As people grow older it becomes more common to have a sleep schedule that is irregular. Work, lifestyle and many other factors can account for not being able to go to bed at the same time each day.
While this may not be a problem for many, those with insomnia will find that this can make going to bed much more difficult.
Why Be Regular?
Individuals that suffer from insomnia are sure to notice that one of the top sleep hygiene tips given is to create a regular sleep schedule. This is due to the fact that sleeping patterns affect the body’s internal clock as well as its circadian rhythms.
Circadian rhythms are physical, mental and behavioral changes that follow a roughly 24-hour cycle, responding primarily to light and darkness in an organism's environment.
They are found in most living things, including animals, plants and many tiny microbes. The study of circadian rhythms is called chronobiology.
The body clock is responsible for alerting the system of when it should be asleep and when it should be awake. Circadian rhythms on the other hand are the biological 24- hour cycles that occur in the body.
These cycles include temperature, hormonal production, alertness, sleep, brainwave activity and more.
Circadian rhythms are important in determining human sleep patterns. The body's master clock, or SCN, controls the production of melatonin, a hormone that makes you sleepy.
Since it is located just above the optic nerves, which relay information from the eyes to the brain, the SCN receives information about incoming light. When there is less light—like at night—the SCN tells the brain to make more melatonin so you get drowsy.
The body clock and circadian can both become affected by several factors, including a change in routine.
Irregular sleeping patterns brought about by changes in routine can affect the amount of light exposure that an individual gets. The system’s body clock often sets itself based on the quantity of exposure to light.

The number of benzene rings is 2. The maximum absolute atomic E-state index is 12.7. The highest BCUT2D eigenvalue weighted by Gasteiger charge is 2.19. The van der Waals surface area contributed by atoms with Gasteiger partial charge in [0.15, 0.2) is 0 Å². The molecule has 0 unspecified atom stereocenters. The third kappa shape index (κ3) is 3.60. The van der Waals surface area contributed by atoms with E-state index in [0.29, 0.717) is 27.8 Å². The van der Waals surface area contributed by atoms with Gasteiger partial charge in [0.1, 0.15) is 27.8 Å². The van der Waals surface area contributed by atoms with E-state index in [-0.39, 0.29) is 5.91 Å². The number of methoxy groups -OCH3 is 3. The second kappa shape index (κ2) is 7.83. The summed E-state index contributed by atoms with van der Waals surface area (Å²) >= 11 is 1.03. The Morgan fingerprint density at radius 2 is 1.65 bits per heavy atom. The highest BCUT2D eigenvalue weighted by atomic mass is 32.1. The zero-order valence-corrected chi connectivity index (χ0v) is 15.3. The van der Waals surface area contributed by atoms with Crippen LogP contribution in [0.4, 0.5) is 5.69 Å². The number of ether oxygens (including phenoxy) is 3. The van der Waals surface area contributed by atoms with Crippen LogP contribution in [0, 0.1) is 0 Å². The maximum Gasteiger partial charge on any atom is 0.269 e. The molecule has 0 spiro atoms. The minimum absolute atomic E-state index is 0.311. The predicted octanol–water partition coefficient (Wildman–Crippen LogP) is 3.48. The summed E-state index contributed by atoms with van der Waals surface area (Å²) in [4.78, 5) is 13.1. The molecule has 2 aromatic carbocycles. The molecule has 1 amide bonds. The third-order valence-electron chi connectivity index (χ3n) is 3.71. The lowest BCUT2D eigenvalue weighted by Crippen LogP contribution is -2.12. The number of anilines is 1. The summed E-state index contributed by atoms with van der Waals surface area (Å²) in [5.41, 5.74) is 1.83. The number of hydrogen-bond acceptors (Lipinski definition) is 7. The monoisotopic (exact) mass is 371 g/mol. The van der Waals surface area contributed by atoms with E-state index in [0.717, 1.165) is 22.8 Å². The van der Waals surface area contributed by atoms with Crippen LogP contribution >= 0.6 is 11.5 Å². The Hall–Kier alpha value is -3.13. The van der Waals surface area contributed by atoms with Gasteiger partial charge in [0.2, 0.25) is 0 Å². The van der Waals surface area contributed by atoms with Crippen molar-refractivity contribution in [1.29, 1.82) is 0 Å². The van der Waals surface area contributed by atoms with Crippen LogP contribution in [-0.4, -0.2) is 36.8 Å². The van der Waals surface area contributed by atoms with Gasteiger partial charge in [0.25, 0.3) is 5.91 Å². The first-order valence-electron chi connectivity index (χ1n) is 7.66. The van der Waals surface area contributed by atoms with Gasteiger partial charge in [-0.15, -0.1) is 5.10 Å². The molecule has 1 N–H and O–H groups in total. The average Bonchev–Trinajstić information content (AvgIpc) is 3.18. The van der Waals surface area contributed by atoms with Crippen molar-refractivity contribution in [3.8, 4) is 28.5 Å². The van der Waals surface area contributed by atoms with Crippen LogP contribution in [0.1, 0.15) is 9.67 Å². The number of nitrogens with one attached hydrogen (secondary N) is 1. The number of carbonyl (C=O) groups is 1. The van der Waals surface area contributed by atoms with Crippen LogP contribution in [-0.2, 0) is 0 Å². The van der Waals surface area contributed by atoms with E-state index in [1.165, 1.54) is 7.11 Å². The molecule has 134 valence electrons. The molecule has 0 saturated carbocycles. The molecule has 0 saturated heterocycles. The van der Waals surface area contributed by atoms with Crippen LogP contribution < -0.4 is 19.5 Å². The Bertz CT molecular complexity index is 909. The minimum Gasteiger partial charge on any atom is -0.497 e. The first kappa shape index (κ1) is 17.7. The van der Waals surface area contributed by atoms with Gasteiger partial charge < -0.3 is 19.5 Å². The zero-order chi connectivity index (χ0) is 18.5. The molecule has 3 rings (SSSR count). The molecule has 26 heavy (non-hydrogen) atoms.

Additionally, it can cause natural sleep time to overlap with regular awake activities such as being in school or going to work. As a result, it becomes difficult to fall asleep.
Establishing a regular sleep schedule ensures that the body’s circadian rhythm is properly set so the body can signal sleep and alertness properly.
Implementing a regular Sleep Schedule
Circadian rhythms can influence sleep-wake cycles, hormone release, body temperature and other important bodily functions. They have been linked to various sleep disorders, such as insomnia.
Abnormal circadian rhythms have also been associated with obesity, diabetes, depression, bipolar disorder and seasonal affective disorder.
Understanding the importance of maintaining regular sleeping habits is just the beginning. The more difficult part is implementing this.
Understandably, daily routines may be affected by different things, however, as much as possible try to establish a time for sleeping and waking up every day.
Also, keep in mind that lost sleep should not be made up for. Many people tend to think that if they lose a few hours of sleep, they can make up for it by getting up later or taking a nap during the day.
Doing this will reset the circadian rhythm. If sleep is lost, just go to bed at the same time that you normally would.
Here's an informative video on "Understanding Circadian Rhythms":
Although these sleep hygiene habits may be difficult to carry out and will need discipline, it is very important. Once the body has set a cycle to follow, it will stick to it and make getting a good night’s sleep much easier.